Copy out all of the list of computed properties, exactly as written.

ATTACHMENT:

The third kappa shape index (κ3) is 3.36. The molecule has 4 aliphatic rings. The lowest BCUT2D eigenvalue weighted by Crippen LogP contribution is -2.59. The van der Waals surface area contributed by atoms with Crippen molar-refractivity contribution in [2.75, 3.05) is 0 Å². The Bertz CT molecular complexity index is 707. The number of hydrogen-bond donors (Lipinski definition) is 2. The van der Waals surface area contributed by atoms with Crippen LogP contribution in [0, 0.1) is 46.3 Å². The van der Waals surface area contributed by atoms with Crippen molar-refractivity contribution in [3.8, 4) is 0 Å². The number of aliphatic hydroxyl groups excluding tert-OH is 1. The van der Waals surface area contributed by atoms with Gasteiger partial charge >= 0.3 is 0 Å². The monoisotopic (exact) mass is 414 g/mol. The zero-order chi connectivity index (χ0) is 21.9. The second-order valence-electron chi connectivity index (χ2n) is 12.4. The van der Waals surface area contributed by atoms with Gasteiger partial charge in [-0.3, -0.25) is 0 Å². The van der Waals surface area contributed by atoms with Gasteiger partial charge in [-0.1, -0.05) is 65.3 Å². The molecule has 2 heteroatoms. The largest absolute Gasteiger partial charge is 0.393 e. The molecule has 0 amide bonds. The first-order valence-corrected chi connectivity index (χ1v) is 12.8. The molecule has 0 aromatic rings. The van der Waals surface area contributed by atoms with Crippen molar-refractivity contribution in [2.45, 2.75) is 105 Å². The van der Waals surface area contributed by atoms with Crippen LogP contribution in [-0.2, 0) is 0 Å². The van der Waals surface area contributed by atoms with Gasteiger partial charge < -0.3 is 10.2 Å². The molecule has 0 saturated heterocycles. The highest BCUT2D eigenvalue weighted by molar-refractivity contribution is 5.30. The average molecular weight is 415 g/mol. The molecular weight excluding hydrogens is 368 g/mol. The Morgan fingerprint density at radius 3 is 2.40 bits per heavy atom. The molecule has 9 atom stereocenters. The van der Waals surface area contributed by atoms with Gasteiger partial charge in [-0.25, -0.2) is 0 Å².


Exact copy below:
The third kappa shape index (κ3) is 3.36. The molecule has 4 aliphatic rings. The lowest BCUT2D eigenvalue weighted by Crippen LogP contribution is -2.59. The van der Waals surface area contributed by atoms with Crippen molar-refractivity contribution in [2.75, 3.05) is 0 Å². The Bertz CT molecular complexity index is 707. The number of hydrogen-bond donors (Lipinski definition) is 2. The van der Waals surface area contributed by atoms with Crippen LogP contribution in [0, 0.1) is 46.3 Å². The van der Waals surface area contributed by atoms with Crippen molar-refractivity contribution in [3.8, 4) is 0 Å². The number of aliphatic hydroxyl groups excluding tert-OH is 1. The van der Waals surface area contributed by atoms with Gasteiger partial charge >= 0.3 is 0 Å². The monoisotopic (exact) mass is 414 g/mol. The zero-order chi connectivity index (χ0) is 21.9. The second-order valence-electron chi connectivity index (χ2n) is 12.4. The van der Waals surface area contributed by atoms with Gasteiger partial charge in [-0.3, -0.25) is 0 Å². The van der Waals surface area contributed by atoms with Gasteiger partial charge in [-0.1, -0.05) is 65.3 Å². The molecule has 2 heteroatoms. The largest absolute Gasteiger partial charge is 0.393 e. The molecule has 0 amide bonds. The first-order valence-corrected chi connectivity index (χ1v) is 12.8. The molecule has 0 aromatic rings. The van der Waals surface area contributed by atoms with Crippen molar-refractivity contribution in [2.45, 2.75) is 105 Å². The van der Waals surface area contributed by atoms with Crippen LogP contribution in [-0.2, 0) is 0 Å². The van der Waals surface area contributed by atoms with Gasteiger partial charge < -0.3 is 10.2 Å². The molecule has 0 saturated heterocycles. The highest BCUT2D eigenvalue weighted by molar-refractivity contribution is 5.30. The average molecular weight is 415 g/mol. The molecular weight excluding hydrogens is 368 g/mol. The Morgan fingerprint density at radius 3 is 2.40 bits per heavy atom. The molecule has 9 atom stereocenters. The van der Waals surface area contributed by atoms with Gasteiger partial charge in [-0.25, -0.2) is 0 Å².